His graphic "world in-between" does not purport to be pure or perfect, but rather, depicts a flawed reality: "If it's too much like a photograph, it doesn't feel right to my eye... And if it's too much like a painting it doesn't feel right either". For example, Panoussis's unusual treatment of his poster for a production of Cabaret involved a deliberate degeneration of the image. Giving 21st century technology the finger, he concedes: "I had the most amazing high definition photographs, but I couldn't work with them - they were too good! So what I did was to photocopy it about six times and then paint over it to try to create that 'bad quality' and lack of definition."
A number of his posters incorporate blurred, indistinct figures. "Yes," Panoussis confesses, "I do like blurred lines. I find they enhance the ambiguity. Blurred figures focus your eyes on the surroundings - they draw your attention to the world and not the figure". He tries, "to get a variety of images, connected to the same idea; which is different from most approaches which use one image as a logo" and declares that he is "anti logo" and "anti-branding".
This expressive approach is also in keeping with what could loosely be termed an "African aesthetic", placing him within a tradition where symbol and design become the vehicles of stories, myths and ideas. Panoussis advocates the poster as a "distillation of a concept, an idea" and shows an open scepticism for the Western obsession with base symbologies in which the bottom line is a sexy woman and a shiny car.
From the quirky collage of Travesties, to the brash pulp of Severance, to the kitsch nostalgia of The Visit, Panoussis's posters freely move in and out of multiple realities and worlds. In his design for Generaal Mannetjies Mentz, the all-too-familiar sentimental sepia of Boer War memorabilia rubs up against a nightmarish blur of Baconesque brutes. For Edith - a performance by Danielle Pascal, which was also written and directed by Panoussis - the abstract precision of Constructivism meets the storm und drang emotion expressed in a close-up, hand-coloured photograph of the singer Edith Piaf. Breyten Breytenbach's The Life and Times of Johnny Cockroach, (which originally starred the late Johannes Kerkorrel) translates the frenetic rock and roll lifestyle into an electric cool scarecrow with digital doodles for hair and a warping mask-like visage under a hovering sickle moon. Having serendipitously embarked on a career in poster design just over a decade ago, Panoussis's work spans the years of South Africa's democracy. It also overlaps the digital revolution that has transformed design during the last ten years. The work in this collection thus serves as a useful barometer of the many innovations and changes that have been seen in terms of both a public consciousness and the technology which feeds it.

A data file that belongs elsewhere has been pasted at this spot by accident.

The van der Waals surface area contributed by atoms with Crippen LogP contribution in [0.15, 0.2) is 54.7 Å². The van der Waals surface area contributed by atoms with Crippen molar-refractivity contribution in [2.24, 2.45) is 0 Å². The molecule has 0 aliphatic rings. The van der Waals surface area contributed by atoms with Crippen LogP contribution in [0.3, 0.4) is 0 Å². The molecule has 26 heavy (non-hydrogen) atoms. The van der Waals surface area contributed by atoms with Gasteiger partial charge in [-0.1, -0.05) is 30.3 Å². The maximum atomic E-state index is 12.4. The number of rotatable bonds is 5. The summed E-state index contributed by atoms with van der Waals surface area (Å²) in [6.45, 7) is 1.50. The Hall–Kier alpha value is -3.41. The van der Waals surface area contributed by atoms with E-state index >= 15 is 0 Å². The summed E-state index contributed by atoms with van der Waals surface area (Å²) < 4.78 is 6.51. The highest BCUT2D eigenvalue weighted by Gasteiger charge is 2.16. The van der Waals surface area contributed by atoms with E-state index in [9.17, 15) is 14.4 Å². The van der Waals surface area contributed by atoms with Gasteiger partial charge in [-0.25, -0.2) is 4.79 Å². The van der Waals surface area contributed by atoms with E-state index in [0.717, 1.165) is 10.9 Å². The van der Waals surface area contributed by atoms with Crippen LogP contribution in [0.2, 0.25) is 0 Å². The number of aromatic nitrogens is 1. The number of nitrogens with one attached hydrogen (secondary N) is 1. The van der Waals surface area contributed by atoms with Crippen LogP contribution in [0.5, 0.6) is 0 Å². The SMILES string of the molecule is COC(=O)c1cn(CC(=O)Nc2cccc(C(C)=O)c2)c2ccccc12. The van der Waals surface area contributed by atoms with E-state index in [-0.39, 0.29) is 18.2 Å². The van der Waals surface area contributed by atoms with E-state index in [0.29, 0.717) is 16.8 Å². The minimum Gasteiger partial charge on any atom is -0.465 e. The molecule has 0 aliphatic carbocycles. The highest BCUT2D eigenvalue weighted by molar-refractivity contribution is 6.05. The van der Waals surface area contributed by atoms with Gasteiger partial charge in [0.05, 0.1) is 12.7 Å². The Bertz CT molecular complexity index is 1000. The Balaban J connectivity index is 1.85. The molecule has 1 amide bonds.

Drawing on seemingly endless forms for his expressive designs (including painting, drawing, photography and sculpture), Panoussis's work suggests that the time is ripe for an integration of the arts; for an expanded awareness of how separate arenas might be able to connect and to benefit each other. He is holding this exhibition in part to demonstrate that one might be able to meet the client's brief while still blurring the boundaries.
About the authors
Miranthe Garbett is a freelance art reviewer and lectures Art Theory and History of Graphic Design at the Tshwane University of Technology and the Midrand Graduate Institute.
Anton Krueger is 1.79 m. He is going bald and wears glasses. (His published work includes plays, poems, and prose; as well as interviews, reviews and academic articles. His unpublished work includes shopping lists, dream journals and great ideas scratched onto the backs of packets of cigarettes at three in the morning. He teaches in the Department of English, University of Pretoria.)